The labor, in this sense, will be treated as direct labor since it will directly affect the output produced. Most direct cost are variable cost, except labor which is a direct cost.
Examples of Direct Cost
1. Direct materials
Include raw materials used in producing the goods and services.
2. Freight in and freight out
These are shipping cost that will be incurred by the company in either shipping product out or shipping raw materials for manufacturing.
Commissions are considered direct cost because the price sold is directly connected to the sold item.
Supplies are considered direct cost because they are consumable and connect specifically with the cost of the products. Transportation and fuel are considered direct cost because products will be moved from one place to another to be sold, and the cost incurred is closely related to the products manufactured.
4. Indirect Cost
Indirect cost represent the multiple activities involved in a business that are not directly identified with cost objects. In simple terms, we can say that indirect cost are the expenses used by a company in its day-to-day running of the business. They are not affected by the manufacturing of products; therefore, they are mainly fixed and semi-variable cost.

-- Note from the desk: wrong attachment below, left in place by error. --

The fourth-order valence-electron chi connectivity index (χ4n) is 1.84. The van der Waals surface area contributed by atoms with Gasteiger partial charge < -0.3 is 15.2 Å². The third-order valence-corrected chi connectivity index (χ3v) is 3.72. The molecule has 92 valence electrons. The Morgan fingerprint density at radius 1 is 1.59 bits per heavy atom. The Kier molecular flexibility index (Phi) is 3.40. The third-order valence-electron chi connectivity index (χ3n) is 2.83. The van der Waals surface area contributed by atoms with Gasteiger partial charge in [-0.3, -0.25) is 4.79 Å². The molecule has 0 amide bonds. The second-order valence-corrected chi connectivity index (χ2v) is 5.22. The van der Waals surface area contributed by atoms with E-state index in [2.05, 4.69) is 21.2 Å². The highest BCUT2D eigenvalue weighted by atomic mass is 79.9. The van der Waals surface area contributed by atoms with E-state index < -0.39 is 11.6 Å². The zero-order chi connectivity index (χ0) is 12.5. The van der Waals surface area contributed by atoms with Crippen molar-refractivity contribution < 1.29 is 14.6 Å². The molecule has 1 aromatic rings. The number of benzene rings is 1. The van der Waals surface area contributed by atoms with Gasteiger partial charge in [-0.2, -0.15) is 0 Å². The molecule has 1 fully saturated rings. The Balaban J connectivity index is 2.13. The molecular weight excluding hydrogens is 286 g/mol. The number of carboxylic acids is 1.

Examples of Indirect Cost
Are legal fees incurred when a business faces a court case. It is not an everyday thing, so you’ll hire an attorney to represent the business in the court of law, and after the case is finished, normalcy will resume in the business. It is, therefore, a challenge to connect.
2. Salaries and wages
When a business hires temporary contract employees, this will be considered an indirect cost because the employees are hired once in a while. It will be challenging to connect these cost with the cost object.
3. Office supplies
Office supplies are an essential expense in a business. However, they do not take a considerable proportion of the expenses. In addition, they are not bought every other day since they are bought to last for a certain period.
It is a monthly cost that renting businesses must pay regardless of the product volume.
5. Security cost
Businesses are more likely to invest in security to protect company assets and information. It is a fixed cost used regardless of the product volume.
5. Period Cost
Period cost is the cost that cannot be capitalized into a balance sheet; they can, however, be found in an income statement. Businesses can identify these costs with the passage of time rather than a transactional event.
Examples of Period Cost
Some examples of period cost include; interests, travel, administrative, advertising, insurance, and maintenance and repairs cost, among others.
6. Sunk Cost
Sunk cost is the kind of cost that have been spent and cannot be recovered under any circumstance. Sunk costs are caused by uninformed expenditure decisions motivated by human emotions. These costs are excluded from any business plans and decisions since they will not change regardless of the outcome.
Examples of Sunk Cost
Some sunk cost include; unnecessary software upgrades and installation cost, unnecessary marketing cost, and unnecessary salary benefits.